Some children avoid reading because of reading struggles, but others may not like to read. This could be related to feeling that reading is just another homework assignment given to them by teachers. Or maybe they just haven’t found a book genre that speaks to them. If a child doesn’t read consistently, they may fall behind in proficiency because they simply aren’t reading enough.
Here’s how to improve kids’ reading ability (and their motivation!) if they are disinterested in books and disengaged while reading.
Let Them Choose Their Books
Teachers in higher grade levels may assign books that the entire class must read. In this case, a child will not have a choice regarding what is read at school. However, reading time at home is a different story…literally!
Parents should let children explore topics that interest them. Let kids pick out their own books. While libraries may be closed during the pandemic, many will let members request books for pick-up. Or parents can download books for use on e-reader platforms.
How can parents figure out what books a child likes? Brainstorm with them! Grab a piece of paper and set a stopwatch for two minutes. During that time, encourage kids to list all the subjects, places, people and ideas that interest them. After the two minutes, review the list together. Then look for books on their level that fall in these interest areas.
Create a Rewards System
Kids may need a little motivation to read, and a rewards system can help. Create a reading program at home that includes both reading goals and reading rewards. Get creative and crafty; design a reading chart that allows kids to place stickers or stamps every time they hit a reading goal. These goals can be set in reading minutes, number of pages read or the number of books read each month.
Don’t make goals too easy or too hard. Create rewards that are simple and fun—they don’t have to be expensive! Rewards can include extra time for online play, a later weekend bedtime, additional privileges or even small tokens like pencils and erasers. Create a goal and rewards system that works for your child.
Read the Book and Watch the Movie as a Family
If a child is reading a book that has been adapted to the big screen, host a family book-movie night! Here’s the catch, though. The entire family needs to read the book together. Depending on the ages of family members this may mean that everyone reads independently, or parents can read to younger children.
Ask questions about the book after every chapter; talk about the events and characters. Then host a movie night and watch the adaptation. You may even consider munching on story-themed snacks.
Make Sure Kids Read On Their Level
Reading frustration can stem from kids trying to read a book that’s too hard. Maybe they want to read the same book as their friend—who might be on a higher reading level. Encourage children to always read on their own level, and at their own speed.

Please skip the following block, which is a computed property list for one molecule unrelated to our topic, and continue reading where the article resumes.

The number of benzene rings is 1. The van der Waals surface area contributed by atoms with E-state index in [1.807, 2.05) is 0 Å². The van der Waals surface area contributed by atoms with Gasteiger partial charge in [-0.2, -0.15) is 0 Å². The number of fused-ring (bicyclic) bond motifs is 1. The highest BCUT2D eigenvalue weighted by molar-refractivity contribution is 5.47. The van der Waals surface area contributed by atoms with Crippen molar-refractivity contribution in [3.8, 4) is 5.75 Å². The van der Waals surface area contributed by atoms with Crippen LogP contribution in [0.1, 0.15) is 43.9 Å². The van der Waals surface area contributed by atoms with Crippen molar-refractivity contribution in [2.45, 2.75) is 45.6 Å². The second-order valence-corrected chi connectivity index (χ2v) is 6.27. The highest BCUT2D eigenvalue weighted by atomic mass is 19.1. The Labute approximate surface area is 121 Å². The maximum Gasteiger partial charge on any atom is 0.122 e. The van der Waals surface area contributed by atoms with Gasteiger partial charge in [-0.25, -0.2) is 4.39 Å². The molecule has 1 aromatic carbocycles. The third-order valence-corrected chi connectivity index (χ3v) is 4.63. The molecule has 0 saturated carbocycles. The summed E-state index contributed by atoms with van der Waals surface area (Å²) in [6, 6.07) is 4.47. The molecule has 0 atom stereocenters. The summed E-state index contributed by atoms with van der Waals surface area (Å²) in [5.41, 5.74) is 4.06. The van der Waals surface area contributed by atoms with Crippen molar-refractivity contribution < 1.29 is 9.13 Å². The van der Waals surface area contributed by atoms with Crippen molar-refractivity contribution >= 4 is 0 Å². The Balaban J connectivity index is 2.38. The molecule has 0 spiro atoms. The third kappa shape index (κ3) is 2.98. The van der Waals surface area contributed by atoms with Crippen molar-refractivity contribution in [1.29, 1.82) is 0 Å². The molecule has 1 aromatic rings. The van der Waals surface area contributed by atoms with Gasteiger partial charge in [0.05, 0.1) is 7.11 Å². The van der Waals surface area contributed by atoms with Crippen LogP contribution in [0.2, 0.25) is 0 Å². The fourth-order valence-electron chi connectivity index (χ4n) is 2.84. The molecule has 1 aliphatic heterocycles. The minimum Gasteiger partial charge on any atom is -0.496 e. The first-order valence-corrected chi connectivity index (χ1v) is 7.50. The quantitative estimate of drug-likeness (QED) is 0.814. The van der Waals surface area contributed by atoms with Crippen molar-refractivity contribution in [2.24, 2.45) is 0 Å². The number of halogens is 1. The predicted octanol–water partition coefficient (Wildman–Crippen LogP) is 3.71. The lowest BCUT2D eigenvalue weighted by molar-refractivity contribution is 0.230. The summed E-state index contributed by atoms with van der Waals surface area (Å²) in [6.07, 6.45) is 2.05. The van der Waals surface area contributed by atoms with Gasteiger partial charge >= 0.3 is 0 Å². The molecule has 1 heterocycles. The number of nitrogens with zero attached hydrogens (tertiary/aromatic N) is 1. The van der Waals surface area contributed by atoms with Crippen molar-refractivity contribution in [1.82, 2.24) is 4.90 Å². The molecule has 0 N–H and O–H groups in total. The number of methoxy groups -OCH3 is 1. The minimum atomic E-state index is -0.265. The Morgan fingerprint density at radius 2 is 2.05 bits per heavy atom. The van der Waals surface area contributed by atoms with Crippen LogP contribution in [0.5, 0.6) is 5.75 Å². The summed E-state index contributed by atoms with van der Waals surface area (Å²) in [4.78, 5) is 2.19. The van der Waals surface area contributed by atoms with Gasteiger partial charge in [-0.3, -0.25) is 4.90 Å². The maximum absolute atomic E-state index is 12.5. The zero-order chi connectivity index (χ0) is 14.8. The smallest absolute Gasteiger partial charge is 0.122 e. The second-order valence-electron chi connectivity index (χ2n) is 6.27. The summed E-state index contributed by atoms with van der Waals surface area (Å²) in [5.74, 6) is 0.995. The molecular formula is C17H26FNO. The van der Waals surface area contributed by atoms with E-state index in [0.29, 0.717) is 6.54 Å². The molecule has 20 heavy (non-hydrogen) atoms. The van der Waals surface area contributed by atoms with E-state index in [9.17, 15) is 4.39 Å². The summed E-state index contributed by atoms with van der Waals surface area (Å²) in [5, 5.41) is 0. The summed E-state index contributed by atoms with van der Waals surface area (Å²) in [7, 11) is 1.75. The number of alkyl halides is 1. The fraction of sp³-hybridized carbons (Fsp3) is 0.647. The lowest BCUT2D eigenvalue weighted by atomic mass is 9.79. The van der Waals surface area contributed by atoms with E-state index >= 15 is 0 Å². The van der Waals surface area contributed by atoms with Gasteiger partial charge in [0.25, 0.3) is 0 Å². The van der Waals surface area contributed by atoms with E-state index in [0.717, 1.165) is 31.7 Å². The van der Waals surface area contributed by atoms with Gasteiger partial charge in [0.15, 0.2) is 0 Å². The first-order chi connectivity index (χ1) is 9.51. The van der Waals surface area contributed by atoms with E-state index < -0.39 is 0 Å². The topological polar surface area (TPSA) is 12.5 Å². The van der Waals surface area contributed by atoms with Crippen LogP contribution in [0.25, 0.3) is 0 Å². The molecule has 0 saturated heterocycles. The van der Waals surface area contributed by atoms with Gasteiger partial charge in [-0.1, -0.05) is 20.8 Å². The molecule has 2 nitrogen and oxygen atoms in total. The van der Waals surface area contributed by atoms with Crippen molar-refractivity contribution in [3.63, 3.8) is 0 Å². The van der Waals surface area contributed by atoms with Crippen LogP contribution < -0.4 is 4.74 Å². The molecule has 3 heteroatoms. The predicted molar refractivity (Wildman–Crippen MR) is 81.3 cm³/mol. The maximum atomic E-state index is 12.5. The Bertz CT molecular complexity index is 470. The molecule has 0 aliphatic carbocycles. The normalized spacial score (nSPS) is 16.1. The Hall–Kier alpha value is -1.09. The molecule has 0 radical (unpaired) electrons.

Reading isn’t a race, and books should be chosen to fit the abilities of the reader. If a child doesn’t read on their level, they may miss parts of the plot and simply disengage. The more kids read, the better readers they can become…and that means choosing harder books when they are ready! Understood provides guidance on how to find appropriate books on your child’s level.
Turn off the Stopwatch
Yes, your child’s teacher may have instructed 20 minutes of reading a night. Setting the clock, though, may cause kids to see reading as an activity that has to be finished just to run out the clock. A timer also may encourage kids to give up the book when they are engrossed in the plot. If a child reads for an hour on both Saturday and Sunday, they’ve still clocked more minutes than their peers who read for 20 minutes during the week. Kids should read regularly, and they should set weekly reading goals that meet classroom expectations. Forget about the traditional reading log!
Ask for Help
While goals, rewards, interesting books and some creativity may inspire kids to read more, they still may struggle with comprehension or fluency. If a child is struggling, reach out to the teacher and ask for help or guidance.
Your child’s teacher may be able to give advice on how to best help them at home, or the teacher may initiate further reading evaluations. Parents should trust their gut instinct; they know their child best. Sometimes a teacher can provide reassurance that everything is ok, but they also can be the best resource if more help is needed.
Use a Reading App at Home
As many parents are at home with children supervising virtual learning, they may utilize reading apps or reading programs online to help children with reading fundamentals. There are many programs available that are designed to make children better readers or to help struggling readers; investigate the options and utilize trial periods to better understand the program’s features and capabilities.
Readability offers lessons that can help children who struggle with fluency and comprehension. A built-in AI tutor provides assistance if a child has difficulty with pronunciation or if they stumble during lessons. The tutor also asks comprehension questions after each story to gauge understanding. Parents can sign up for a free-seven day trial period to better understand if Readability is a fit for their child; the trial provides access to all features.
Ready to try Readability? Begin a free trial today!